GSK China's private-eye agents indicted in Shanghai
Updated: 2014-07-14 10:17
The GlaxoSmithKline building is pictured in Hounslow, west London June 18, 2013. [Photo/Agencies]
SHANGHAI - Prosecutors in Shanghai have indicted a foreign couple for illegally obtaining private information of Chinese citizens, prosecutor sources said on Sunday.
The couple, Peter William Humphrey, a 58-year-old British national, and his wife Yu Ying Zeng, a 61-year old American, were arrested in last August. They were hired by GlaxoSmithKline (GSK) China's Mark Reilly as private eyes in 2013.
It is the first indictment Chinese prosecutors have announced on foreigners for illegal investigation.
Prosecutors have found that the couple illegally trafficked a huge amount of personal information on Chinese citizens to seek profits via a company called ChinaWhys Co Ltd, which was registered in 2004 in Shanghai.
The personal information traded by the couple included household registration details, background of family members, real estate, vehicles, call log and exit-entry records.
Apart from buying information illegally from others, the couple also obtained the information by means such as secret photography, infiltration or tailing after someone.
Based on the information, the couple compiled so-called "reports" and sold them at high prices to their clients, most of which are China-based multinational corporations, including GSK China.
Humphrey told reporters that in April 2013 he was contacted by Mark Reilly, then GSK China's general manager and Zhao Hongyan, its legal department director and was prepaid 100,000 yuan ($16,143). Reilly asked him to find the informant who disclosed GSK China's bribery scandals to Chinese authorities and GSK's executives.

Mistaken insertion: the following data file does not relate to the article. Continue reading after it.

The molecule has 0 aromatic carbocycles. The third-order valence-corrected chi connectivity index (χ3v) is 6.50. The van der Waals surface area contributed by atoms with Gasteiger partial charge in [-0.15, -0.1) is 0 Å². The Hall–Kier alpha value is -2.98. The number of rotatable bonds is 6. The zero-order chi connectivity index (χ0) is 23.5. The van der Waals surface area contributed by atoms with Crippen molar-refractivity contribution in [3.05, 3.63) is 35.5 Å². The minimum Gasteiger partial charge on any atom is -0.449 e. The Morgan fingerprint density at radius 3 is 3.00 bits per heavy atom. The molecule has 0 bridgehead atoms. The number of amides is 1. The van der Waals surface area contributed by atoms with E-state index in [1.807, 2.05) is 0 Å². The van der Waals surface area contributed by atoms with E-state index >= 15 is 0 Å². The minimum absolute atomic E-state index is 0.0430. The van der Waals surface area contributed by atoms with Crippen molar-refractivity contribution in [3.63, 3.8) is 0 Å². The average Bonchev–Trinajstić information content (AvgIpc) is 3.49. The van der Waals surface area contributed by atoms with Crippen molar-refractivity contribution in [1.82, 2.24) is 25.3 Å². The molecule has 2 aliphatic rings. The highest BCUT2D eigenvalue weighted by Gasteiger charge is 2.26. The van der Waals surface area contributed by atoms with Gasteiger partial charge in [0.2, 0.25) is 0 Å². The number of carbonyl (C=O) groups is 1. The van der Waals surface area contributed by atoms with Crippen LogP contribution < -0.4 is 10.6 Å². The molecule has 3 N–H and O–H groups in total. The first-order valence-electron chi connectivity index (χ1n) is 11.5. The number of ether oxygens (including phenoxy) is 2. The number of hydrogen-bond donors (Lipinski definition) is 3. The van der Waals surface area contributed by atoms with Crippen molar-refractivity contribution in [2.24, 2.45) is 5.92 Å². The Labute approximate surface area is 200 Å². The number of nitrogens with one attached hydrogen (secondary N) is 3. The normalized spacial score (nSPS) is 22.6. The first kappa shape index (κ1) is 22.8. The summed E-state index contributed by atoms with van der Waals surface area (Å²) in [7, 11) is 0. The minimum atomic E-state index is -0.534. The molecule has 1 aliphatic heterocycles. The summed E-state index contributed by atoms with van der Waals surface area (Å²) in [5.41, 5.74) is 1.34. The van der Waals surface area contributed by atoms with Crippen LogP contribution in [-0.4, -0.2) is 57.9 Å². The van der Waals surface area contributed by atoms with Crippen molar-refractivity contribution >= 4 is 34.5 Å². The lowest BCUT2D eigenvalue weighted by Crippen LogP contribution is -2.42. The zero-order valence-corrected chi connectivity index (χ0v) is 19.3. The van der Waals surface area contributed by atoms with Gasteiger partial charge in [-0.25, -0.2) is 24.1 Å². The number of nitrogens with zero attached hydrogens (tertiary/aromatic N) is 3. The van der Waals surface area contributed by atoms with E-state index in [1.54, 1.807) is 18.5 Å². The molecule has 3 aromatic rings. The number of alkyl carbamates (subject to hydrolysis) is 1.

Humphrey said he only learnt about the details of the tip-off when he finished a two-month investigation on the informant. Before that, Reilly told him that "the informant was making a groundless accusation."
Humphrey said that after the investigation, he found the bribery claim was valid based on his work experience of about a dozen years. He felt he was "betrayed and used" and GSK China's suspicions about the informant was "unfounded."
Humphrey also admitted to having used illegal means to do his investigation, including buying others' information and tailing after them.
Xinhua learnt that the couple's rights in custody were well protected and they have seen their attorneys several times. Local courts will hold hearing about the case soon.
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